Hardwick was disappointed later in 1911 to learn that the IOC, after pressure from the Swedish organisers, had deleted boxing from Stockholm’s Olympic program. It was the only time the sport was ever excluded from the Games. However, his continued good form in the swimming pool in the summer of 1911/12 at least assured Hardwick of selection as a swimmer.
Competing in the 4x200m freestyle at the Games, Hardwick teamed up with Cecil Healy, Les Boardman, and New Zealander Malcolm Champion. Regarded as a symbol of world swimming supremacy, the Australasian men swam in the final against the United States, Great Britain, and Germany -with the Americans the favourites. Billy Longworth’s absence due to illness was estimated to have cost the Australians around 10 seconds, but they still downed the American squad by more than 15m in world record time. In the heat, Hardwick swam first, followed by Champion, Boardman, and Healy. In the final, Hardwick and Healy swapped places.
Hardwick also contested the 100m, 400m, and the 1500m, giving himself 10 races in seven days. As well as his gold medal in the relay, he also won bronze in the 400m and the 1500m. Hardwick had the distinction of being the only swimmer at the Games to compete in all freestyle events.
With the onset of war, Hardwick enlisted in the Australian Imperial Force on August 25, 1917. He served with the No.2 Signal Squadron in the Middle East. In April 1919 at the Inter-Theatre of War boxing tournament at Aldershot, England, he won the heavyweight boxing title. Chosen by his fellow competitors, he was awarded a cup for the ‘Ideal Sportsman’ of the British forces, an honour he highly prized. At the Inter-Allied Games held outside Paris he was a member of the victorious Australian team in the 800m relay. He returned home in August and was discharged from the AIF on October 14.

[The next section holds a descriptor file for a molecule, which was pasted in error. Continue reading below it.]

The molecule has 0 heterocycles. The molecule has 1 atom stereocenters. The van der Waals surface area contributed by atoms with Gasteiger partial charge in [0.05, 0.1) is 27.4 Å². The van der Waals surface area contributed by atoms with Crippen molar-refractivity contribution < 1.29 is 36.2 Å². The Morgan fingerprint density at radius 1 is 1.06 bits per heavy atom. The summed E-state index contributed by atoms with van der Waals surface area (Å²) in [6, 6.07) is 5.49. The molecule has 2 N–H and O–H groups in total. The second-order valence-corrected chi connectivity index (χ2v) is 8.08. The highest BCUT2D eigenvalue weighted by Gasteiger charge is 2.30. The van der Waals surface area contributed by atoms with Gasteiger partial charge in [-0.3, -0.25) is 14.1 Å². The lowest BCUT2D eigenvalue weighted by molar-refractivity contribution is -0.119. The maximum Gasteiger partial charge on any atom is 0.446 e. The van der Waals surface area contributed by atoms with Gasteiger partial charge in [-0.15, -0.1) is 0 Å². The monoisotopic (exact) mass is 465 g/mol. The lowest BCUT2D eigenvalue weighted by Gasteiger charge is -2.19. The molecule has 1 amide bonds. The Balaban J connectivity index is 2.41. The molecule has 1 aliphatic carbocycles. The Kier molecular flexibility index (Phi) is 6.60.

When Hardwick’s application for reinstatement as an amateur was rejected by the New South Wales Amateur Swimming Association he gave up competitive sport. In 1920 he joined the Department of Education as supervisor of swimming and was responsible for organising holiday swimming schools throughout the state. He was foundation president (1949) and a life member (from 1952) of the Union of Old Swimmers.
Boxing, gymnastics, water-polo and lifesaving were Hardwick’s other main interests (he was a foundation member of the Manly Surf Club), but he also played rugby union for New South Wales against a visiting American universities team in 1910 and was a member of the Eastern Suburbs premiership team in 1913. In 1914 he won the state amateur heavyweight boxing championship and in 1915 signed up with ‘Snowy’ Baker for eight professional fights, of which he won four. In his last bout on February 19, 1916, he was knocked out by Les Darcy in the seventh round, though not before he had broken two of Darcy’s teeth.
Likeable, generous and unassuming, he was the quintessential sportsman. He is commemorated by the Harold Hardwick memorial trophy awarded annually to the winner of the New South Wales 100m schoolboys’ title. It bears the inscription, ‘In memory of a great sportsman, soldier and gentleman’.